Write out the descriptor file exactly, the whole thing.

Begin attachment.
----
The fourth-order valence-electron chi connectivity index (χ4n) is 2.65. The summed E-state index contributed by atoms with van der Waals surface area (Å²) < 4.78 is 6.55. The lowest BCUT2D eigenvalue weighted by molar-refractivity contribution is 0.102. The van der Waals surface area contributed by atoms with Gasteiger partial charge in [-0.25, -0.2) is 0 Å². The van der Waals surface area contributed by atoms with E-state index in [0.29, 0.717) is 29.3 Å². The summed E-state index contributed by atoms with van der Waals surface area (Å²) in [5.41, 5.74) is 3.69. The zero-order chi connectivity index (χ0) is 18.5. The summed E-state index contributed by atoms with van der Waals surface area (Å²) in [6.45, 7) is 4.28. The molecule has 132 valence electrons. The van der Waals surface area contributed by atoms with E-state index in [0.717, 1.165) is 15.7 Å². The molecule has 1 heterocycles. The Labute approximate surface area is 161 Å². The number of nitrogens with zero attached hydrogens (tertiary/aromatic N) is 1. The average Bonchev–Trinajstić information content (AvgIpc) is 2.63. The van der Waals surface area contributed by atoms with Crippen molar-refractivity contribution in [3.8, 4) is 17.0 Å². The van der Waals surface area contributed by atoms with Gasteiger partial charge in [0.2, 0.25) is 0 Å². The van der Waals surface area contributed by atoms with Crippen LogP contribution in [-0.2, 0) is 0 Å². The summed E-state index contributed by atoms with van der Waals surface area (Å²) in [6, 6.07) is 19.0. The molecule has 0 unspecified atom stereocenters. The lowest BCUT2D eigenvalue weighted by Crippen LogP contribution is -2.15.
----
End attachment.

The fourth-order valence-electron chi connectivity index (χ4n) is 2.65. The summed E-state index contributed by atoms with van der Waals surface area (Å²) < 4.78 is 6.55. The lowest BCUT2D eigenvalue weighted by molar-refractivity contribution is 0.102. The van der Waals surface area contributed by atoms with Gasteiger partial charge in [-0.25, -0.2) is 0 Å². The van der Waals surface area contributed by atoms with E-state index in [0.29, 0.717) is 29.3 Å². The summed E-state index contributed by atoms with van der Waals surface area (Å²) in [5.41, 5.74) is 3.69. The zero-order chi connectivity index (χ0) is 18.5. The summed E-state index contributed by atoms with van der Waals surface area (Å²) in [6.45, 7) is 4.28. The molecule has 132 valence electrons. The van der Waals surface area contributed by atoms with E-state index in [0.717, 1.165) is 15.7 Å². The molecule has 1 heterocycles. The Labute approximate surface area is 161 Å². The number of nitrogens with zero attached hydrogens (tertiary/aromatic N) is 1. The average Bonchev–Trinajstić information content (AvgIpc) is 2.63. The van der Waals surface area contributed by atoms with Crippen molar-refractivity contribution in [3.8, 4) is 17.0 Å². The van der Waals surface area contributed by atoms with Gasteiger partial charge in [0.2, 0.25) is 0 Å². The van der Waals surface area contributed by atoms with Crippen LogP contribution in [-0.2, 0) is 0 Å². The summed E-state index contributed by atoms with van der Waals surface area (Å²) in [6, 6.07) is 19.0. The molecule has 0 unspecified atom stereocenters. The lowest BCUT2D eigenvalue weighted by Crippen LogP contribution is -2.15.